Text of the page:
log(ab) = log(a) + log(b)
Suppose then we wanted to improve the odds of something occurring and we wanted our odds to be 10% higher. When we consider the logarithm of odds instead of multiplying the odds by a factor of 1.1 we would add the log of 1.1 which is constant.

A Model Approach

This, therefore, gives us an idea for modelling the student exam problem with a logistic regression. Suppose we consider that if a student does no revision at all there is a base probability (or odds) of passing \beta_0. Then what if we imagine that for every hour of revision that they do the odds improve by a fixed factor \beta. For example, if we do an hour of revision we add 10% to our base odds (\beta = 1+10/100=1.1).  Our odds improve to  become \beta_0\times 1.1.  If we did a second hour of revision we improve our odds by another 10% so our odds would be (\beta_0 \times 1.1) \times 1.1

We can write a general formula for the odds if we did x hours of revision as o(x)= \beta_0 \beta ^ x

If we worked with the log of the odds we would obtain log(o(x)) = log(\beta_0) + x log(\beta) which is a linear model. This tells us that we might be able to transform our data, fit a linear model and then transform back to give us a probability function, in other words, the logistic regression.

The Apache II Score

When a patient is put in intensive care the doctor will calculate a risk score called Apache II (Acute Physiology, Age, Chronic Health Evaluation). Patients with higher scores are more likely to die.  From now on we will use some Apache II data to show how a logistic regression might work.

We can plot the logarithm of the odds on a chart and use linear regression to fit a line. Note that in this example we ignored the infinite odds when fitting the linear model.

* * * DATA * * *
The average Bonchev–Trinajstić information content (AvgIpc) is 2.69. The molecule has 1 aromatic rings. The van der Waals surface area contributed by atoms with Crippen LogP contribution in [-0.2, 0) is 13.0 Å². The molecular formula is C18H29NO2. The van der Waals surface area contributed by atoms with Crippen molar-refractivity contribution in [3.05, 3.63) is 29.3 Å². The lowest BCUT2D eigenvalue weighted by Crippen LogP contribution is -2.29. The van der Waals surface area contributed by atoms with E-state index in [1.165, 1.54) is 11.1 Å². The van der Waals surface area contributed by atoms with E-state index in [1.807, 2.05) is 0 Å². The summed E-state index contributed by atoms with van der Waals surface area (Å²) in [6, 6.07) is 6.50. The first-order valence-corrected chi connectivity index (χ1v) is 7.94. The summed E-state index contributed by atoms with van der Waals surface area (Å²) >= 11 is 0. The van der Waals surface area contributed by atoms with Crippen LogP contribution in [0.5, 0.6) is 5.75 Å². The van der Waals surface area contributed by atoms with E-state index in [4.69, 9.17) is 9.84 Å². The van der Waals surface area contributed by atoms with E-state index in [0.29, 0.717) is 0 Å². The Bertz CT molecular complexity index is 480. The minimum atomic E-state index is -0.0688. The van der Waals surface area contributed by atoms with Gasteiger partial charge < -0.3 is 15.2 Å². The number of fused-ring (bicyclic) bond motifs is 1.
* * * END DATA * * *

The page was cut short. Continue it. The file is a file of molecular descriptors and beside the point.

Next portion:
The fitted linear model was y=0.08364x-1.73412 where y is the log of odds and x the Apache Score.

Now we have a linear model we can find a function for probability in terms of x.

log ( \frac{p}{1-p}) = 0.08364x-1.73412
\frac{p}{1-p} = e^{0.08364x-1.73412}
p = \frac {e^{0.08364x-1.73412}}{1+e^{0.08364x-1.73412}}

Maximum Likelihood Estimation

The method we used required us to transform the data to something that should be linear and then we fitted a linear regression line. This is not the preferred way to do a logistic regression and we will now discuss the better approach. The table above has 454 patients sorted into 38 populations depending on their score.  The populations range in size from having one observation to 33 observations.

In general, if a random variable follows the binomial distribution and the probability of a single success is p the probability of getting exactly k successes in n trials is given by the probability mass function:

f(k,n,p)={\binom {n}{k}}p^{k}(1-p)^{n-k}
Where the binomial coefficient is given by:
{\binom {n}{k}}={\frac {n!}{k!(n-k)!}
We are trying to fit a linear model to the logarithm of the odds so we also have:
log(\frac{p}{1-p})=\beta_0 + \beta x

Now that we have these functions we can consider what our evidence means. We have 38 independent populations. Let n be a vector with elements n_{i} representing the number of observations in population i for i = 1 , ... , 38. In other words n_i is our “Patients” column in the table. Now let y be a vector where each element y_{i} represents the observed counts of deaths for each population – Our “Deaths” column. Let x be a vector where each element x_i represents the apache score.

Our logistic regression model will calculate p a vector (also with 38 elements) p_i = P( Death | i), in other words, the probability of death for the score in the i^{th} population. The model finds a linear approximation to the logarithm of the odds.

log(\frac{p_i}{1-p_i})=\beta_0 + \beta x_i

Likelihood Equation

The likelihood that our model parameters \{\beta_0, \beta\} are correct given our observations y is:

L(\{\beta_0, \beta\}|y) = \prod_{i = 1}^{38} \binom{n_i}{y_i} p_i^{y_i} (1-p_i)^{n_i-y_i}

Our improved technique for logistic regression is to find the model parameters \{\beta_0, \beta\} by finding the maximum of this function given our population sizes n_i, scores x_i and observations y_i.

The maximum value can be found using calculus. It occurs when the first derivative is zero and the second derivative is negative. Before we do that let us look at a chart of the likelihood for a range of values for \{\beta_0,\beta\} using a contour plot to show the maximum value (in red):

Logistic Regression